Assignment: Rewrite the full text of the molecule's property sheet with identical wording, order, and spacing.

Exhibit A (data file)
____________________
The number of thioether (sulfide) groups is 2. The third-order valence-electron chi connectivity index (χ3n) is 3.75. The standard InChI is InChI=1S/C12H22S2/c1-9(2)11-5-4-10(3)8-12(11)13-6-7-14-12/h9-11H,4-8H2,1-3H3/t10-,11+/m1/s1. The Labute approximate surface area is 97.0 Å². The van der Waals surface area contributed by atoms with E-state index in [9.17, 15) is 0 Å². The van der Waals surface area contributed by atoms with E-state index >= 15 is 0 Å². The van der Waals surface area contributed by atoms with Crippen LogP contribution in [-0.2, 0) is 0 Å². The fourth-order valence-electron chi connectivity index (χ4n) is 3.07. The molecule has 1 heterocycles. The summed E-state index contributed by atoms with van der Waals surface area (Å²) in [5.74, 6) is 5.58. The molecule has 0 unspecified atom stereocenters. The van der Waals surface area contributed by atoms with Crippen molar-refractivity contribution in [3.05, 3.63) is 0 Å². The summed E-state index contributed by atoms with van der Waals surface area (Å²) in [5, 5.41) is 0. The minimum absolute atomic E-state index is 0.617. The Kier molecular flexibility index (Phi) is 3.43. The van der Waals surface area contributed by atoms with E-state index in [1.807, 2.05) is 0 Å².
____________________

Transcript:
The number of thioether (sulfide) groups is 2. The third-order valence-electron chi connectivity index (χ3n) is 3.75. The standard InChI is InChI=1S/C12H22S2/c1-9(2)11-5-4-10(3)8-12(11)13-6-7-14-12/h9-11H,4-8H2,1-3H3/t10-,11+/m1/s1. The Labute approximate surface area is 97.0 Å². The van der Waals surface area contributed by atoms with E-state index in [9.17, 15) is 0 Å². The van der Waals surface area contributed by atoms with E-state index >= 15 is 0 Å². The van der Waals surface area contributed by atoms with Crippen LogP contribution in [-0.2, 0) is 0 Å². The fourth-order valence-electron chi connectivity index (χ4n) is 3.07. The molecule has 1 heterocycles. The summed E-state index contributed by atoms with van der Waals surface area (Å²) in [5.74, 6) is 5.58. The molecule has 0 unspecified atom stereocenters. The van der Waals surface area contributed by atoms with Crippen molar-refractivity contribution in [3.05, 3.63) is 0 Å². The summed E-state index contributed by atoms with van der Waals surface area (Å²) in [5, 5.41) is 0. The minimum absolute atomic E-state index is 0.617. The Kier molecular flexibility index (Phi) is 3.43. The van der Waals surface area contributed by atoms with E-state index in [1.807, 2.05) is 0 Å².